In real estate they say, “Location! Location! Location!” Same is true for sales tax – except the word can have different meanings.
For example, when it comes to sales tax, do you need to follow “destination-based” or “origin-based” rules?
Right to the source
“Sourcing” is important when you determine your sales tax obligations. Sourcing refers to the location where a sale is taxed.
Most states follow destination-based sourcing rules meaning you must apply the sales tax rules and rates based on the customer’s location. Additionally, for interstate commerce, when a seller ships into any state from a location outside that state, the sale is sourced to the destination point and the sales tax rate applies at the destination point.
There are some states that go against the grain and are considered origin-based states. If you are based in one of these states or you ship from within one of these states to a destination within the same origin-based state, you collect and remit sales tax according to the rules and rates applicable at the business location, which means “origin-based.”
Those are the general rules.
Variation in destination rules
Even if you assume that sales tax applies at the destination for all interstate commerce, there are variations. For example, in Texas, certain types of software receive a 20% exemption – essentially reducing the effective sales tax rate. Similarly, Connecticut has a reduced sales tax rate for SaaS when sold to businesses which is a different sales tax rate when sold to consumers. In most other situations, following the destination-based sourcing rules for interstate commerce is a safe bet.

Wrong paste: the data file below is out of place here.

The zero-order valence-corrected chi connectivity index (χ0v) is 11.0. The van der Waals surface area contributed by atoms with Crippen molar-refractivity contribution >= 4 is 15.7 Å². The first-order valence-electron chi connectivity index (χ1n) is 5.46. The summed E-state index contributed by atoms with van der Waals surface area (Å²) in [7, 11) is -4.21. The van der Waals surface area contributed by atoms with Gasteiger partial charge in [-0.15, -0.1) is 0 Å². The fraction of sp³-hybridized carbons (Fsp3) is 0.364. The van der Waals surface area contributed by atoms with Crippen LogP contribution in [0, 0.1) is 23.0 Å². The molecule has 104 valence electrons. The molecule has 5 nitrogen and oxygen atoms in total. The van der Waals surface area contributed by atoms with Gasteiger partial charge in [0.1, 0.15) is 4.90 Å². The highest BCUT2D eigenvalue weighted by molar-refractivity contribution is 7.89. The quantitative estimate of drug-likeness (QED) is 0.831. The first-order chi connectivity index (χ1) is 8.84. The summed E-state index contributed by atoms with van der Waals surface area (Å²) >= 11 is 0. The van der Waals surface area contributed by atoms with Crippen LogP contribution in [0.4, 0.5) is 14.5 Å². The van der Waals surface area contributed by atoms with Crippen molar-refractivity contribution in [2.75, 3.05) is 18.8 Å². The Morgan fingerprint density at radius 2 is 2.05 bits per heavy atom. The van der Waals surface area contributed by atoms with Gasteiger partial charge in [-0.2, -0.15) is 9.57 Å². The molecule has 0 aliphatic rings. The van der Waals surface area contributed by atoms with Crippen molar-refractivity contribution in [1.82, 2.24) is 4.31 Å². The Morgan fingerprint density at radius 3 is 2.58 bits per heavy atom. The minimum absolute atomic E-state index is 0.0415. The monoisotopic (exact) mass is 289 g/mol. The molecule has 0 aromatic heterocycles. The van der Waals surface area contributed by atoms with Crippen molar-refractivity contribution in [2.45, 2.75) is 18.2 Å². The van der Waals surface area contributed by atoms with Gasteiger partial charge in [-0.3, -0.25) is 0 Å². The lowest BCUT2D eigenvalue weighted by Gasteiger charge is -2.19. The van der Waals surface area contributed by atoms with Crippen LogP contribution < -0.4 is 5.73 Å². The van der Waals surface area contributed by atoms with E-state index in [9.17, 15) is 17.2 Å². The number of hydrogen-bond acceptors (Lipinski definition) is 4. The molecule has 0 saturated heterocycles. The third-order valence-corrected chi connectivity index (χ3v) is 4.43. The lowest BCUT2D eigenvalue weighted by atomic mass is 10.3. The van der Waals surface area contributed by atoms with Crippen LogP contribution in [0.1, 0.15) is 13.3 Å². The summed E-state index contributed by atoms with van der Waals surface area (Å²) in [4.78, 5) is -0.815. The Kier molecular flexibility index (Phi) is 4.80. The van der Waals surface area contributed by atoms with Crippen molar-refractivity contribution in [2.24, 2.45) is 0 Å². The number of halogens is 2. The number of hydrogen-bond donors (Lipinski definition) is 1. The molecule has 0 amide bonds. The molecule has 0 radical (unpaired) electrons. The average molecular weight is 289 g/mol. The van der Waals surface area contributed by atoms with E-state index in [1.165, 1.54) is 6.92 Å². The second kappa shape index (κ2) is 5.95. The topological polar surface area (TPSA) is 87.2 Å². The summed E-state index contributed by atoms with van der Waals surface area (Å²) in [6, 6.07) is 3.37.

Origin based states
Major origin-based states include Texas, Pennsylvania, Ohio, Virginia and California. Most states and Washington, D.C., are destination-based requiring you to apply sales tax at the location of the customer. In destination-based states you might have to consider numerous tax jurisdictions and their impact on your sales tax obligations.
California is a “hybrid-origin” state that applies certain state and local taxes based on the origin of a transaction but also applies certain district level sales taxes based on the destination.
One good rule to help cut through the confusion: Determine if your home state and where you ship from is destination or origin-based. If your home state and where you ship from are destination based, then you can be safe in applying destination-based sourcing to all of your transactions. If your home state or where you ship from is origin-based, then you will need to follow the origin-based sourcing rules in those states and follow destination-based sourcing in the remainder of the states.
Contact TaxConnex to learn how we can help alleviate the burden managing sales tax.